Bill, Martha and their little child Hal are spending a quiet winter Sunday in their cosy house when they get an unexpected visit from Mike Nickerson and Tony Rodriguez. Mike and Tony are ... See full summary »
Eddie is a very rich man who has everything he wants; money, family, success, but a car crash causes him to reevaluate the life he leads. Searching for the happiness he lost, he remembers his one-time lover, Gwen, even as his wife conspires to take his fortune...Written by
Chris Makrozahopoulos <firstname.lastname@example.org>
Critics were overwhelmingly negative when the film came out, and it was the consensus that Elia Kazan should never have filmed his own best-selling novel, which was panned by most literary critics as trash when it was published in 1967. It was widely known that the lead role had been turned down by Marlon Brando, who had won three Academy Award nominations and one Oscar under Kazan's direction at the beginning of his film career and was the heart and soul of some of Kazan's best work as a movie director. By the late 1960s, after a string of flops, most critics felt Brando was through as a movie star and that he desperately needed Kazan to turn his career around, both as an artist and as a box-office star. When the film came out, Kirk Douglas' lead performance was roundly panned, and most critics felt that even Brando at his best couldn't save what was, in essence, a melodramatic potboiler. The failure of "The Arrangement" was the end of Kazan's own career as an A-list director. See more »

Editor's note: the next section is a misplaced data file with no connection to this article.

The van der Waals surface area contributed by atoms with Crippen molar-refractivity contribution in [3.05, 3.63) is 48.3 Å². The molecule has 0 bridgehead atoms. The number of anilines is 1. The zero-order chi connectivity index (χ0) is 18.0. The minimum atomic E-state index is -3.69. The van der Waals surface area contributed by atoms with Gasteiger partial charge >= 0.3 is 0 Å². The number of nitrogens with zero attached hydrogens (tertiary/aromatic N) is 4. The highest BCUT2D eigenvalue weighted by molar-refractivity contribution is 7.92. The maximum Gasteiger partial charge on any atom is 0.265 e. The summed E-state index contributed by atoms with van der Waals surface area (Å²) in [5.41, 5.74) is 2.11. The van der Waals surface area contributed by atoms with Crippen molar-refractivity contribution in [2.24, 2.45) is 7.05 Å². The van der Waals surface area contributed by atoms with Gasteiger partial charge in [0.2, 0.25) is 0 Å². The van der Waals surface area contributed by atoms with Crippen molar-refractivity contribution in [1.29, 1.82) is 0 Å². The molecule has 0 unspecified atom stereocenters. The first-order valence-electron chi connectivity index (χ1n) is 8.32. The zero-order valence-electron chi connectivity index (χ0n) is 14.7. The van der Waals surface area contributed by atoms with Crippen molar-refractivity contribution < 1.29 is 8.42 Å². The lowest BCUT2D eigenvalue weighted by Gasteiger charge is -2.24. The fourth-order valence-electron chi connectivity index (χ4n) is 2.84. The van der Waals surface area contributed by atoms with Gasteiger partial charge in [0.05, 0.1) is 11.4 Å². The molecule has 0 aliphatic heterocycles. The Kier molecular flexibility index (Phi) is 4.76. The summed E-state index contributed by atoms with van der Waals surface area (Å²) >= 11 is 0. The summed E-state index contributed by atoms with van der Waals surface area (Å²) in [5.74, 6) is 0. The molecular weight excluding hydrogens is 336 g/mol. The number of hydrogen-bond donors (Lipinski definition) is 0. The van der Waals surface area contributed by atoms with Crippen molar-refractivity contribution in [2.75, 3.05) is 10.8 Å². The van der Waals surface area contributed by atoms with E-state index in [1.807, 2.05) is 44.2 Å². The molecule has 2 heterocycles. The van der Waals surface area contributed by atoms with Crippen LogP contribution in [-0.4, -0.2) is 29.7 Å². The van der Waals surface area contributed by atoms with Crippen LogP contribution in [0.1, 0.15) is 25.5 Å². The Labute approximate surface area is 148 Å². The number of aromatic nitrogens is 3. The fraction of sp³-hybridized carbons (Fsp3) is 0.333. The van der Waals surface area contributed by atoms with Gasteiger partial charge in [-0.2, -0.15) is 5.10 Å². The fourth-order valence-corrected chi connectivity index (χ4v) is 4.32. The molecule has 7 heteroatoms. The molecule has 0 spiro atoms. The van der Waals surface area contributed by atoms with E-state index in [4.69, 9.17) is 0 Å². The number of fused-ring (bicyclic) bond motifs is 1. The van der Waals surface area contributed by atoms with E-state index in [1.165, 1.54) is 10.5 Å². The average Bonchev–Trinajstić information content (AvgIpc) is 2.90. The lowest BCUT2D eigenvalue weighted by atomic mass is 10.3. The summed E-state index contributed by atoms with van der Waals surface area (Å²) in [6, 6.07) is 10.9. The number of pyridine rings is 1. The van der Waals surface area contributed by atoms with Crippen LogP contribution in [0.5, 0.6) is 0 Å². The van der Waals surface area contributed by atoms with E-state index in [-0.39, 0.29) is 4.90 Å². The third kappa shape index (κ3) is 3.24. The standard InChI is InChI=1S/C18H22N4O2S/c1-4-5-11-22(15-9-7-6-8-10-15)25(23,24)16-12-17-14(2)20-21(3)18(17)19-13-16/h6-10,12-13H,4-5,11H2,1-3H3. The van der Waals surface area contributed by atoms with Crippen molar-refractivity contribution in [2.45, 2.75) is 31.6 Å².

When Florence finds the pictures in Eddie's desk, she picks them up and starts walking towards Eddie. The prints appear to be about 4 x 6". However, when she goes to tear them up in front of him, the prints become much larger - almost twice the size. See more »
OK, yes, I know, I'm nothing, I never was, but you! You could have been...
...What you could have been. ...What happened to you, Eddie? Must kill you to think what you might have been.
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Elia Kazan's 1969 midlife-crisis epic is an x-ray of American manhood gone cuckoo for Cocoa Puffs. Kirk Douglas, icon of tortured machismo, plays Eddie Anderson, son of a tyrannical Greek merchant (Richard Boone) turned Madison Avenue sell-out. He sleeps in childlike separate beds with his wife (Deborah Kerr), who looks and acts more like his mother. He's obsessed with the one woman (Faye Dunaway) who looks at his barbered, Lavoris'd self and sees the Man He Could've Been. The sixties satire of Organization Man is stock, the bombast beats thick and hard, and, as per usual, Kazan can't resist the Big Moments that are thoroughbred Hollywood hokum. But it's impossible to deny that this is as anguishedly personal as any of Kazan's movies--and the machete hacking through the brush that cleared the way for Cassavetes, Scorsese and Ferrara. With its mod, PETULIA-style sets, balletic editing and penchant for stylized tricks, it's also the most goofily cinematic of Kazan's pictures--a Sam Fuller whirligig turned into a slick, upscale thirty-second spot.
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